Receive our newsletter – data, insights and analysis delivered to you
  1. Finance
13 September 2021updated 05 Nov 2021 9:31am

Weekly data: US institutional investors hold key to global coal phase-out

US banks, insurers and asset managers are not divesting from overseas coal assets fast enough, research from a German non-profit suggests.

By Mirela Petkova

American institutional investors are responsible for most of the international investments in the overseas coal industry, shows Energy Monitor’s Weekly data based on research from German non-profit environmental and human rights group Urgewald.

China is the largest public financier of coal plants across the world. The top ten underwriters of the global coal industry are all Chinese financial institutions such as the Industrial and Commercial Bank of China, and the Bank of China.

Yet, global coal financing is sustained by a myriad of actors outside of China. There is only one Chinese institution in the top ten lenders to coal projects and eight out of the top ten investors are American institutional investors. Investment management companies such as Vanguard, BlackRock and Capital Group lead with a combined investment of more than $208bn in coal projects around the world.

Overall, 87% of total – public and private combined – financing for overseas coal projects comes from non-Chinese entities. While the G7 has pledged to end international public financing of coal by the end of 2021, it will remain challenging to meet climate targets if large institutional investors do not divest.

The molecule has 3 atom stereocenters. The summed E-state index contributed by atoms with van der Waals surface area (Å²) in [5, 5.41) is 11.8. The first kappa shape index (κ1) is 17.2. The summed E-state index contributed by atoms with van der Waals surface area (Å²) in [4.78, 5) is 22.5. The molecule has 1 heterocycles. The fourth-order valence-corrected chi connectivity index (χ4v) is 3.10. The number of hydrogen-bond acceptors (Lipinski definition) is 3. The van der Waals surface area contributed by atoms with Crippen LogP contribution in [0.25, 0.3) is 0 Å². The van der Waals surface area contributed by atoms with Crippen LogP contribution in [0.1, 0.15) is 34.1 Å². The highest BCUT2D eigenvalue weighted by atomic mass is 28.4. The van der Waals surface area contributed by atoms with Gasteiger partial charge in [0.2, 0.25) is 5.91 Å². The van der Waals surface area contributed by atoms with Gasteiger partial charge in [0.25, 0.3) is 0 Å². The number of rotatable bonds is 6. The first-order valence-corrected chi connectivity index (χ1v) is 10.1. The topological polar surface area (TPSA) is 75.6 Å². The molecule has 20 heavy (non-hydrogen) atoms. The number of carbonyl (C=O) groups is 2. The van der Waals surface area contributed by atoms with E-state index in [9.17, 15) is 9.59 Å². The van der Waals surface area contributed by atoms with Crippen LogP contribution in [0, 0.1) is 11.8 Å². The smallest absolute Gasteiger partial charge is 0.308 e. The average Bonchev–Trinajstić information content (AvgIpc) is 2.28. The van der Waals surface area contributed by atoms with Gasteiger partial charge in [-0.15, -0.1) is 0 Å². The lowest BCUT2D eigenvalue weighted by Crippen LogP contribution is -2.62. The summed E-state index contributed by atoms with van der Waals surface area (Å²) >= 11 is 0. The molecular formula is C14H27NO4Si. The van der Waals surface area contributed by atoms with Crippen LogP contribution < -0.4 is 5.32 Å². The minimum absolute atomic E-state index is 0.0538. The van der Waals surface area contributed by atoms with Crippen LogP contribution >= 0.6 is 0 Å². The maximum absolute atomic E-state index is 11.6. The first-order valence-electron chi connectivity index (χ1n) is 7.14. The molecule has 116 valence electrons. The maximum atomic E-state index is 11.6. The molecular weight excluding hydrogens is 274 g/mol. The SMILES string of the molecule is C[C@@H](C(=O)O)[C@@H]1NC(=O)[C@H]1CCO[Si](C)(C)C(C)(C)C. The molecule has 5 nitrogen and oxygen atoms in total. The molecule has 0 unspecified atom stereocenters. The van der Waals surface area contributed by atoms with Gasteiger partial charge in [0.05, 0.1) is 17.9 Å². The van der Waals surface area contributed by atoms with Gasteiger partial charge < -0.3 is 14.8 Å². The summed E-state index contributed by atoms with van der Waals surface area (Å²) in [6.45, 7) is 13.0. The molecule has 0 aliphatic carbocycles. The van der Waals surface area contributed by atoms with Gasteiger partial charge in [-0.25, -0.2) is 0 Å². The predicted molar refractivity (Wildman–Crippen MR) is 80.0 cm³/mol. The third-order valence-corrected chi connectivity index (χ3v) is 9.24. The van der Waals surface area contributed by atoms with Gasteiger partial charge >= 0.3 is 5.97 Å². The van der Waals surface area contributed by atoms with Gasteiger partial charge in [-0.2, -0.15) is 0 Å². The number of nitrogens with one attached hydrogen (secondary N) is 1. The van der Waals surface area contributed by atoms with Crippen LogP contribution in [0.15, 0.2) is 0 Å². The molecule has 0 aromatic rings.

[Keep up with Energy Monitor: Subscribe to our weekly newsletter] 

Content from our partners
How investing in Scotland can help to drive a low-carbon future
Beyond smart: How the grid-interactive building will form an essential component of the new energy system
The power of gaming: Inside Abu Dhabi’s winning esports ecosystem

According to Boston University Global Development Policy Center, public finance only accounts for 3.4% of the capital behind the global coal fleet outside of the G7 and China. In other words, the private sector is the engine behind coal plants in much of the world.

Coal loading in trucks in an open-pit mine. (Photo by Parilov/Shutterstock)

Considerable shifts in investment patterns are crucial in all scenarios that seek to limit global warming to 1.5°C, says the Intergovernmental Panel on Climate Change in its Sixth Assessment Report launched earlier this year. In particular, investments in coal need to stop by 2030. Investment portfolios are not aligned with the emissions reduction goals needed to keep global warming at bay. If there is to be a genuine coal phase-out, divestment will have to happen much faster.

Topics in this article: ,
NEWSLETTER Sign up Tick the boxes of the newsletters you would like to receive. Switch on the week and Switch it off again with our round-up, sent Mondays and Fridays
I consent to GlobalData UK Limited collecting my details provided via this form in accordance with the Privacy Policy
SUBSCRIBED

THANK YOU